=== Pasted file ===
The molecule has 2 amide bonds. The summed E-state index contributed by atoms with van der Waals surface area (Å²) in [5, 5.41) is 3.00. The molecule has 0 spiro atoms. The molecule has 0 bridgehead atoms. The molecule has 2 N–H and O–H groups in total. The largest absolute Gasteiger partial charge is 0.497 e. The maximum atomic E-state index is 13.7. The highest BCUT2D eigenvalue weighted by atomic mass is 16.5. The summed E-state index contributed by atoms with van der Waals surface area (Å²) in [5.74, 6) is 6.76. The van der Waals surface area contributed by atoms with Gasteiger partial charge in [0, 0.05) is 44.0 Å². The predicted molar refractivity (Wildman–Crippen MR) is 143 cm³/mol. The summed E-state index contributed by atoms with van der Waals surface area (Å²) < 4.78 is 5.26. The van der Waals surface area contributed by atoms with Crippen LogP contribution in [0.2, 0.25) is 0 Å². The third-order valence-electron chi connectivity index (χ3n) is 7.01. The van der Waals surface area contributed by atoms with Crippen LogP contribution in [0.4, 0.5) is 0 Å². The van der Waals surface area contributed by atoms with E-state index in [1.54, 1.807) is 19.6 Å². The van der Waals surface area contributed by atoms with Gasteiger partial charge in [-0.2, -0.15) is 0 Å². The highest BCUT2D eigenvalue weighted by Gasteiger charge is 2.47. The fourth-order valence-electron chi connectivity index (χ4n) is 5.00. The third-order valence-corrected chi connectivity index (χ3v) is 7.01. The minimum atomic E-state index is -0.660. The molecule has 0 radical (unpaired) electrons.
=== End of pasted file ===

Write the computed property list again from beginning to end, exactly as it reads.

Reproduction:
The molecule has 2 amide bonds. The summed E-state index contributed by atoms with van der Waals surface area (Å²) in [5, 5.41) is 3.00. The molecule has 0 spiro atoms. The molecule has 0 bridgehead atoms. The molecule has 2 N–H and O–H groups in total. The largest absolute Gasteiger partial charge is 0.497 e. The maximum atomic E-state index is 13.7. The highest BCUT2D eigenvalue weighted by atomic mass is 16.5. The summed E-state index contributed by atoms with van der Waals surface area (Å²) in [5.74, 6) is 6.76. The van der Waals surface area contributed by atoms with Gasteiger partial charge in [0, 0.05) is 44.0 Å². The predicted molar refractivity (Wildman–Crippen MR) is 143 cm³/mol. The summed E-state index contributed by atoms with van der Waals surface area (Å²) < 4.78 is 5.26. The van der Waals surface area contributed by atoms with Crippen LogP contribution in [0.2, 0.25) is 0 Å². The third-order valence-electron chi connectivity index (χ3n) is 7.01. The van der Waals surface area contributed by atoms with Crippen LogP contribution in [0.4, 0.5) is 0 Å². The van der Waals surface area contributed by atoms with E-state index in [1.54, 1.807) is 19.6 Å². The van der Waals surface area contributed by atoms with Gasteiger partial charge in [-0.2, -0.15) is 0 Å². The highest BCUT2D eigenvalue weighted by Gasteiger charge is 2.47. The fourth-order valence-electron chi connectivity index (χ4n) is 5.00. The third-order valence-corrected chi connectivity index (χ3v) is 7.01. The minimum atomic E-state index is -0.660. The molecule has 0 radical (unpaired) electrons.